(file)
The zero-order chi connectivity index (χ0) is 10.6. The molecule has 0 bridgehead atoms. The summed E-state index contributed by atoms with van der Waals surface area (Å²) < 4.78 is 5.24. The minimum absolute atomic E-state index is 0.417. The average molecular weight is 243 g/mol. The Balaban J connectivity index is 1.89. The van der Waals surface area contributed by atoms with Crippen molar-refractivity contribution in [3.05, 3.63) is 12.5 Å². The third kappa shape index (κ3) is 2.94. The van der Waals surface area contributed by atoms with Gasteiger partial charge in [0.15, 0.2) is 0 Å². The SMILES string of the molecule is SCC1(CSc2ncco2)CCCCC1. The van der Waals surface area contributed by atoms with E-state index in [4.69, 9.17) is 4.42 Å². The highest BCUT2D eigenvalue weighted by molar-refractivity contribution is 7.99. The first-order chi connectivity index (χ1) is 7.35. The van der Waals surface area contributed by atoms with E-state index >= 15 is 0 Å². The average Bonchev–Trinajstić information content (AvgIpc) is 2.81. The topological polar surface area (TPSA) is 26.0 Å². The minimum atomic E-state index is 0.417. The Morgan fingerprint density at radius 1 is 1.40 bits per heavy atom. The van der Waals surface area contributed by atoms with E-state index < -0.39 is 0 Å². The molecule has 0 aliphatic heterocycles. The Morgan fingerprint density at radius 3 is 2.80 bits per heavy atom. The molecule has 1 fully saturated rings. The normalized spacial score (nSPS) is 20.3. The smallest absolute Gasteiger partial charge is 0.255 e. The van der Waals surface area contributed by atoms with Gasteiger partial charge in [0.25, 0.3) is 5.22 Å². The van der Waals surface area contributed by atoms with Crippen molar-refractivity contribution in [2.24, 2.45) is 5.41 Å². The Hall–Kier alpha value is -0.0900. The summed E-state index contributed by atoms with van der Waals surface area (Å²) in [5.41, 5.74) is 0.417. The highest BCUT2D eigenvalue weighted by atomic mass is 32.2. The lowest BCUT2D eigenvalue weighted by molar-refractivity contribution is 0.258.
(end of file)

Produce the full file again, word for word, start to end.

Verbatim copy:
The zero-order chi connectivity index (χ0) is 10.6. The molecule has 0 bridgehead atoms. The summed E-state index contributed by atoms with van der Waals surface area (Å²) < 4.78 is 5.24. The minimum absolute atomic E-state index is 0.417. The average molecular weight is 243 g/mol. The Balaban J connectivity index is 1.89. The van der Waals surface area contributed by atoms with Crippen molar-refractivity contribution in [3.05, 3.63) is 12.5 Å². The third kappa shape index (κ3) is 2.94. The van der Waals surface area contributed by atoms with Gasteiger partial charge in [0.15, 0.2) is 0 Å². The SMILES string of the molecule is SCC1(CSc2ncco2)CCCCC1. The van der Waals surface area contributed by atoms with E-state index in [4.69, 9.17) is 4.42 Å². The highest BCUT2D eigenvalue weighted by molar-refractivity contribution is 7.99. The first-order chi connectivity index (χ1) is 7.35. The van der Waals surface area contributed by atoms with E-state index >= 15 is 0 Å². The average Bonchev–Trinajstić information content (AvgIpc) is 2.81. The topological polar surface area (TPSA) is 26.0 Å². The minimum atomic E-state index is 0.417. The Morgan fingerprint density at radius 1 is 1.40 bits per heavy atom. The van der Waals surface area contributed by atoms with E-state index < -0.39 is 0 Å². The molecule has 0 aliphatic heterocycles. The Morgan fingerprint density at radius 3 is 2.80 bits per heavy atom. The molecule has 1 fully saturated rings. The normalized spacial score (nSPS) is 20.3. The smallest absolute Gasteiger partial charge is 0.255 e. The van der Waals surface area contributed by atoms with Gasteiger partial charge in [0.25, 0.3) is 5.22 Å². The van der Waals surface area contributed by atoms with Crippen molar-refractivity contribution in [2.24, 2.45) is 5.41 Å². The Hall–Kier alpha value is -0.0900. The summed E-state index contributed by atoms with van der Waals surface area (Å²) in [5.41, 5.74) is 0.417. The highest BCUT2D eigenvalue weighted by atomic mass is 32.2. The lowest BCUT2D eigenvalue weighted by molar-refractivity contribution is 0.258.